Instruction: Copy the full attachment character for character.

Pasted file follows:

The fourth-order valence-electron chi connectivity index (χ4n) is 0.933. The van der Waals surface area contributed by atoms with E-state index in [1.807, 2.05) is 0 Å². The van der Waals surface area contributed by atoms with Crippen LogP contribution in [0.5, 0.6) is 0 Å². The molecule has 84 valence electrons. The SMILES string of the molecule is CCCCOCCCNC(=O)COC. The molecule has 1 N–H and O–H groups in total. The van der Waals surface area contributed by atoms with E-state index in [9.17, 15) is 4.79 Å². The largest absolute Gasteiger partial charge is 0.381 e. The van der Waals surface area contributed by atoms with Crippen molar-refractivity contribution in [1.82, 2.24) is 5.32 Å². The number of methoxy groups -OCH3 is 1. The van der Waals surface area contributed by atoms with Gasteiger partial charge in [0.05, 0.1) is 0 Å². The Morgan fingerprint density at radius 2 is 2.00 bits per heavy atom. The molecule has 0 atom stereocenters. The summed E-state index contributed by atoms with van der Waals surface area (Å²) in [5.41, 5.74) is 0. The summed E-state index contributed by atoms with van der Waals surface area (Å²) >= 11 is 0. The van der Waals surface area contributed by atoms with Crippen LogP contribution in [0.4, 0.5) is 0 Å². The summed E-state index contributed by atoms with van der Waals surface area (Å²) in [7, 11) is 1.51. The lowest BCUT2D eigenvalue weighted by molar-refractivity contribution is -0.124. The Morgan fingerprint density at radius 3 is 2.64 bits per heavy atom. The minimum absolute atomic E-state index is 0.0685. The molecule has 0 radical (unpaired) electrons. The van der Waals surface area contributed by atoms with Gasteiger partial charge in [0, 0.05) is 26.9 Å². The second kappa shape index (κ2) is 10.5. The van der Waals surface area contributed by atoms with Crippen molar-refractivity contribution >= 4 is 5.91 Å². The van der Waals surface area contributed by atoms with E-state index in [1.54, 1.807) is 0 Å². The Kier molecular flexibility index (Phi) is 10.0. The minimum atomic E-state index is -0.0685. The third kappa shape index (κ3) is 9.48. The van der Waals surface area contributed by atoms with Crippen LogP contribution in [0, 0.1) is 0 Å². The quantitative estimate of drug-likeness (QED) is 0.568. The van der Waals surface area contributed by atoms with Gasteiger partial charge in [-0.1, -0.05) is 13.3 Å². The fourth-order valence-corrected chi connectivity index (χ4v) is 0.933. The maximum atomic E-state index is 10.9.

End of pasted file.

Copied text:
The fourth-order valence-electron chi connectivity index (χ4n) is 0.933. The van der Waals surface area contributed by atoms with E-state index in [1.807, 2.05) is 0 Å². The van der Waals surface area contributed by atoms with Crippen LogP contribution in [0.5, 0.6) is 0 Å². The molecule has 84 valence electrons. The SMILES string of the molecule is CCCCOCCCNC(=O)COC. The molecule has 1 N–H and O–H groups in total. The van der Waals surface area contributed by atoms with E-state index in [9.17, 15) is 4.79 Å². The largest absolute Gasteiger partial charge is 0.381 e. The van der Waals surface area contributed by atoms with Crippen molar-refractivity contribution in [1.82, 2.24) is 5.32 Å². The number of methoxy groups -OCH3 is 1. The van der Waals surface area contributed by atoms with Gasteiger partial charge in [0.05, 0.1) is 0 Å². The Morgan fingerprint density at radius 2 is 2.00 bits per heavy atom. The molecule has 0 atom stereocenters. The summed E-state index contributed by atoms with van der Waals surface area (Å²) in [5.41, 5.74) is 0. The summed E-state index contributed by atoms with van der Waals surface area (Å²) >= 11 is 0. The van der Waals surface area contributed by atoms with Crippen LogP contribution in [0.4, 0.5) is 0 Å². The summed E-state index contributed by atoms with van der Waals surface area (Å²) in [7, 11) is 1.51. The lowest BCUT2D eigenvalue weighted by molar-refractivity contribution is -0.124. The Morgan fingerprint density at radius 3 is 2.64 bits per heavy atom. The minimum absolute atomic E-state index is 0.0685. The molecule has 0 radical (unpaired) electrons. The van der Waals surface area contributed by atoms with Gasteiger partial charge in [0, 0.05) is 26.9 Å². The second kappa shape index (κ2) is 10.5. The van der Waals surface area contributed by atoms with Crippen molar-refractivity contribution >= 4 is 5.91 Å². The van der Waals surface area contributed by atoms with E-state index in [1.54, 1.807) is 0 Å². The Kier molecular flexibility index (Phi) is 10.0. The minimum atomic E-state index is -0.0685. The third kappa shape index (κ3) is 9.48. The van der Waals surface area contributed by atoms with Crippen LogP contribution in [0, 0.1) is 0 Å². The quantitative estimate of drug-likeness (QED) is 0.568. The van der Waals surface area contributed by atoms with Gasteiger partial charge in [-0.1, -0.05) is 13.3 Å². The fourth-order valence-corrected chi connectivity index (χ4v) is 0.933. The maximum atomic E-state index is 10.9.